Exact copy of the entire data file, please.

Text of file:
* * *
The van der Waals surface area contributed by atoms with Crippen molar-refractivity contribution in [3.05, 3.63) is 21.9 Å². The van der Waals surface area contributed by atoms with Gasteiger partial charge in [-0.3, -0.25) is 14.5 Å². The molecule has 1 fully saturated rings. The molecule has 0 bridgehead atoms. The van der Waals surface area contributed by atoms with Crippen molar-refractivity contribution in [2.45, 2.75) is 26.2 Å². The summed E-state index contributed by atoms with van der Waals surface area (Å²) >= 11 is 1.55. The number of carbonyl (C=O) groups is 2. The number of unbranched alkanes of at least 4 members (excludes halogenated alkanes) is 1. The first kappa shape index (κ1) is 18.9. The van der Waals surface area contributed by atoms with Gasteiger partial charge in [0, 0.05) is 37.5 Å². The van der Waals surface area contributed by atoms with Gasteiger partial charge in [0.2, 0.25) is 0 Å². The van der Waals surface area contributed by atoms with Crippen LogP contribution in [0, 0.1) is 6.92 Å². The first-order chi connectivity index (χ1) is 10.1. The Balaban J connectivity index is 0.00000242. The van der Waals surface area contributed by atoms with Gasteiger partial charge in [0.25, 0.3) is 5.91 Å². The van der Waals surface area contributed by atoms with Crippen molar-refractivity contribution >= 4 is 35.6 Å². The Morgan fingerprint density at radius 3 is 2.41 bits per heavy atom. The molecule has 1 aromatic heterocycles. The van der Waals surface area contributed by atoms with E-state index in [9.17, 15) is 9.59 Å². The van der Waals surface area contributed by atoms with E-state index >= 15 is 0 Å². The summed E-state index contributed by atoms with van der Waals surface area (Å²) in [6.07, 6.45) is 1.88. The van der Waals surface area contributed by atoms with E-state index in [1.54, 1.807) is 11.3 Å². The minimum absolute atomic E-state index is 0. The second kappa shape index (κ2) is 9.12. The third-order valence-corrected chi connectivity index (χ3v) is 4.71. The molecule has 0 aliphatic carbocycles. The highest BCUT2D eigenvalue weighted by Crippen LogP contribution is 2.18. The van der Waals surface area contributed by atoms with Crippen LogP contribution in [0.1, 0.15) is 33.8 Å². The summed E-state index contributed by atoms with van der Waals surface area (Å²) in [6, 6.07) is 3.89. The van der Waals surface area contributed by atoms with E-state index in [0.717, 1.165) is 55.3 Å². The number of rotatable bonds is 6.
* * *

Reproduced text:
The van der Waals surface area contributed by atoms with Crippen molar-refractivity contribution in [3.05, 3.63) is 21.9 Å². The van der Waals surface area contributed by atoms with Gasteiger partial charge in [-0.3, -0.25) is 14.5 Å². The molecule has 1 fully saturated rings. The molecule has 0 bridgehead atoms. The van der Waals surface area contributed by atoms with Crippen molar-refractivity contribution in [2.45, 2.75) is 26.2 Å². The summed E-state index contributed by atoms with van der Waals surface area (Å²) >= 11 is 1.55. The number of carbonyl (C=O) groups is 2. The number of unbranched alkanes of at least 4 members (excludes halogenated alkanes) is 1. The first kappa shape index (κ1) is 18.9. The van der Waals surface area contributed by atoms with Gasteiger partial charge in [0, 0.05) is 37.5 Å². The van der Waals surface area contributed by atoms with Gasteiger partial charge in [0.2, 0.25) is 0 Å². The van der Waals surface area contributed by atoms with Crippen LogP contribution in [0, 0.1) is 6.92 Å². The first-order chi connectivity index (χ1) is 10.1. The Balaban J connectivity index is 0.00000242. The van der Waals surface area contributed by atoms with Gasteiger partial charge in [0.25, 0.3) is 5.91 Å². The van der Waals surface area contributed by atoms with Crippen molar-refractivity contribution >= 4 is 35.6 Å². The Morgan fingerprint density at radius 3 is 2.41 bits per heavy atom. The molecule has 1 aromatic heterocycles. The van der Waals surface area contributed by atoms with E-state index in [9.17, 15) is 9.59 Å². The van der Waals surface area contributed by atoms with E-state index >= 15 is 0 Å². The summed E-state index contributed by atoms with van der Waals surface area (Å²) in [6.07, 6.45) is 1.88. The van der Waals surface area contributed by atoms with E-state index in [1.54, 1.807) is 11.3 Å². The minimum absolute atomic E-state index is 0. The second kappa shape index (κ2) is 9.12. The third-order valence-corrected chi connectivity index (χ3v) is 4.71. The molecule has 0 aliphatic carbocycles. The highest BCUT2D eigenvalue weighted by Crippen LogP contribution is 2.18. The van der Waals surface area contributed by atoms with Crippen LogP contribution in [0.1, 0.15) is 33.8 Å². The summed E-state index contributed by atoms with van der Waals surface area (Å²) in [6, 6.07) is 3.89. The van der Waals surface area contributed by atoms with E-state index in [0.717, 1.165) is 55.3 Å². The number of rotatable bonds is 6.